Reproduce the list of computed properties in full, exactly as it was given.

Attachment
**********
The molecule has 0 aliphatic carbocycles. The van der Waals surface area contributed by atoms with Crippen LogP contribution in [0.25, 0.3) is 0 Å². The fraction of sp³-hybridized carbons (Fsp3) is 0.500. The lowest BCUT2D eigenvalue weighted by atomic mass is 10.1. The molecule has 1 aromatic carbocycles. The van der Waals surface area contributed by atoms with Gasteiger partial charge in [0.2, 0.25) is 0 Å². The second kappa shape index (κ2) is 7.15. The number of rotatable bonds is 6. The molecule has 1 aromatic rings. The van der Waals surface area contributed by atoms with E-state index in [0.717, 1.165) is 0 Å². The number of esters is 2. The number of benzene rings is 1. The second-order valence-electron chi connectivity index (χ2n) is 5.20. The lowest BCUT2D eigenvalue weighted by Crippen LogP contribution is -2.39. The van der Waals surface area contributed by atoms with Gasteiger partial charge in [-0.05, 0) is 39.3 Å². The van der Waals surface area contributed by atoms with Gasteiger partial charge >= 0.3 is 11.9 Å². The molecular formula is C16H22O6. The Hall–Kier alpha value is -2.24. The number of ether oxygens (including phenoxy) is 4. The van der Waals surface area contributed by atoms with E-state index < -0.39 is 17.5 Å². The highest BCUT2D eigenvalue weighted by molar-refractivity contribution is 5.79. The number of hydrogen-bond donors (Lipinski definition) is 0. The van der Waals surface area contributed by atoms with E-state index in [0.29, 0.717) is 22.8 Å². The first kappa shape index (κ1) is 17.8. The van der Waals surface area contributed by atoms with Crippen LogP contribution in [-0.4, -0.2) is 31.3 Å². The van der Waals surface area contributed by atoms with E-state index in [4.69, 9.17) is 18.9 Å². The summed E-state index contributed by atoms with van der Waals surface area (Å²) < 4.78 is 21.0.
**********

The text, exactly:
The molecule has 0 aliphatic carbocycles. The van der Waals surface area contributed by atoms with Crippen LogP contribution in [0.25, 0.3) is 0 Å². The fraction of sp³-hybridized carbons (Fsp3) is 0.500. The lowest BCUT2D eigenvalue weighted by atomic mass is 10.1. The molecule has 1 aromatic carbocycles. The van der Waals surface area contributed by atoms with Gasteiger partial charge in [0.2, 0.25) is 0 Å². The second kappa shape index (κ2) is 7.15. The number of rotatable bonds is 6. The molecule has 1 aromatic rings. The van der Waals surface area contributed by atoms with E-state index in [0.717, 1.165) is 0 Å². The number of esters is 2. The number of benzene rings is 1. The second-order valence-electron chi connectivity index (χ2n) is 5.20. The lowest BCUT2D eigenvalue weighted by Crippen LogP contribution is -2.39. The van der Waals surface area contributed by atoms with Gasteiger partial charge in [-0.05, 0) is 39.3 Å². The van der Waals surface area contributed by atoms with Gasteiger partial charge >= 0.3 is 11.9 Å². The molecular formula is C16H22O6. The Hall–Kier alpha value is -2.24. The number of ether oxygens (including phenoxy) is 4. The van der Waals surface area contributed by atoms with E-state index < -0.39 is 17.5 Å². The highest BCUT2D eigenvalue weighted by molar-refractivity contribution is 5.79. The number of hydrogen-bond donors (Lipinski definition) is 0. The van der Waals surface area contributed by atoms with E-state index in [0.29, 0.717) is 22.8 Å². The first kappa shape index (κ1) is 17.8. The van der Waals surface area contributed by atoms with Crippen LogP contribution in [-0.4, -0.2) is 31.3 Å². The van der Waals surface area contributed by atoms with E-state index in [4.69, 9.17) is 18.9 Å². The summed E-state index contributed by atoms with van der Waals surface area (Å²) < 4.78 is 21.0.